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Home | Film Reviews | Asian Reviews | Film Review: My Bloody Roommates (2006)

Film Review: My Bloody Roommates (2006)

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An all girls school for troubled teens. Four roommates must get along or deal with the consequences. One girl doesn’t know if she’s going crazy or having visions of the school burning to the ground. Her roommates are scared of her but want to help her. When these visions get out of control, the girls no longer care about exams, discipline or detention… they’re just concerned about their lives.


A film about Korean school girls at an all-girl academy and the hardships they face in their day to day lives with no boys around….sorry, wrong film. That actually is the basic story of “My Bloody Roommates” but there is nothing sexy going on here. Instead we have a film where the supernatural elements are second fiddle to the intense human drama we see in Kim Eun Kyung’s incredibly strong debut feature.

This film is also known as “D-Day” and is part of the “One Day Suddenly: 4 Horror Tales” film series. The only other film of the series I have seen thus far has been “Hidden Floors” which was a pretty solid entry but “My Bloody Roommates” topped it.

Set in an all girls prep academy, where students are given a full year of devoted pre-college study that is supposed to prep them for the next level and the completion of their entrance exams. The school is run like a prison. No outside interference is allowed, cell phones, junk food, earings, etc. are all disposed of. They are given a stick regimen that they must stick to, day in and day out, otherwise face the consequences of their superiors.

Four girls are assigned to room together and although they each have different personalities, friendships begin to grow. As the pressure of their classes and studying begins to take over their lives, they each begin to unravel, and friendships are tested. And to make the prison-like atmosphere they live in even worse, it appears to be haunted.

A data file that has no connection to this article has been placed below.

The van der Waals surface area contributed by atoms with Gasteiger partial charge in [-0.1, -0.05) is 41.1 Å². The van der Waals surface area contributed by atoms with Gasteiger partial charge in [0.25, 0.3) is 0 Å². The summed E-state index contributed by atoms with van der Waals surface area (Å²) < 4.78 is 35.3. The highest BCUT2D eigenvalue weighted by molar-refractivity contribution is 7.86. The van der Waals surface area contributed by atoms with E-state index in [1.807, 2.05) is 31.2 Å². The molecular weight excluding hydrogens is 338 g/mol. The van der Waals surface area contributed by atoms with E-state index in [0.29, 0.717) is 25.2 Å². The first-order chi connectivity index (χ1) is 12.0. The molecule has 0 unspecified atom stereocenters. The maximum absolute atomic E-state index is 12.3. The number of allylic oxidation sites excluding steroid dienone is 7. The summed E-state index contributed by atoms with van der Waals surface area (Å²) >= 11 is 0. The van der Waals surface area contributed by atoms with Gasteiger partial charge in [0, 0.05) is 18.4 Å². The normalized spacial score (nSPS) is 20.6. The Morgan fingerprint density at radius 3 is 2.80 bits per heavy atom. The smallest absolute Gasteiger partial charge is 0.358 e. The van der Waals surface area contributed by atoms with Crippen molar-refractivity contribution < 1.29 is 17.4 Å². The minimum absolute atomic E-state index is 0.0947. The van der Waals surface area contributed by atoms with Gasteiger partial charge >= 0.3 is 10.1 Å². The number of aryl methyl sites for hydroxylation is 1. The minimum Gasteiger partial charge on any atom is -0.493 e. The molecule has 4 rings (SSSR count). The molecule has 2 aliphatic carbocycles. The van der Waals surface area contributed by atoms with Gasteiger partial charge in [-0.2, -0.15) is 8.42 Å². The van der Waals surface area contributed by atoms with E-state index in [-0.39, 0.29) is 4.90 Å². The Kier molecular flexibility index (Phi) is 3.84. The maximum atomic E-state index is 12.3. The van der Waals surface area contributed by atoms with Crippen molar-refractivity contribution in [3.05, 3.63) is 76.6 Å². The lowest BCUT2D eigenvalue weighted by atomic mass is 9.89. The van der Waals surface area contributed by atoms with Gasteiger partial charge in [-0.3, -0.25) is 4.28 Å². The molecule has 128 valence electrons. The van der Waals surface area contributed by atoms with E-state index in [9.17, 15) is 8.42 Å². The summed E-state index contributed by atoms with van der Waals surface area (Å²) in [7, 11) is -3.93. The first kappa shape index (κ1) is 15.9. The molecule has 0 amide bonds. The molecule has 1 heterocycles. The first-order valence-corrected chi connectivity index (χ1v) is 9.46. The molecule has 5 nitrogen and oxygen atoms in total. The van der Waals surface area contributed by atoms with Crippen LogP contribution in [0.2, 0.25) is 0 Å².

The meat of the film lies in the human story elements. The supernatural elements are almost not needed here. A sub story about a fire that happened several years before, the girls have visions of bodies and other girls are possibly driving them crazy, or is it the strictness of the system? From what I understand, Koreans are obsessed with their entrance exams, they refer to exam day as “D-Day”.

It is so important that it is almost treated like a holiday and pressure runs high since students feel that the rest of their lives will be set in motion based on their scores. You get that feeling while watching the film. We are shown their day to day routines, the times are all shown on screen so the viewer gets an idea at how strict and regulated it is. Their days are planned to the minute and if they have to use the bathroom, they are physically punished. The four leads were so believable that you couldn’t help but feel their frustration, stress, and pain.

I really hate to say it, this is supposed to be a horror film, but I really do feel that the ghost story did not even need to be here. I was most intrigued by how the pressure took its toll on the girls than the mystery, that really wasn’t a mystery at all. We see how the girls, when their test scores drop, are humiliated and tortured into trying harder the next time. The school heads try to cover up what they had done in the past but the ghosts make themselves known to the girls who begin to piece things together as their world begins to fall apart. This is a really strong film, I just feel that the human horror was what makes this one worth watching, not the ghost story part.

“My Bloody Roommates” wasn’t anything like I was expecting it to be. I was picturing something along the lines of the “Whispering Corridors” films but it wasn’t, even though it tried. There was no need for that since there was some stellar acting and solid story that made the film work. Director Kim creates such a tense and disturbing atmosphere, without the haunting, that I really don’t remember much about that subplot, and can’t stop wondering to myself how realistic the intense studying for the entrance exam is in Korea. If it is half as disciplined as is shown in the film, then that would be frightening!

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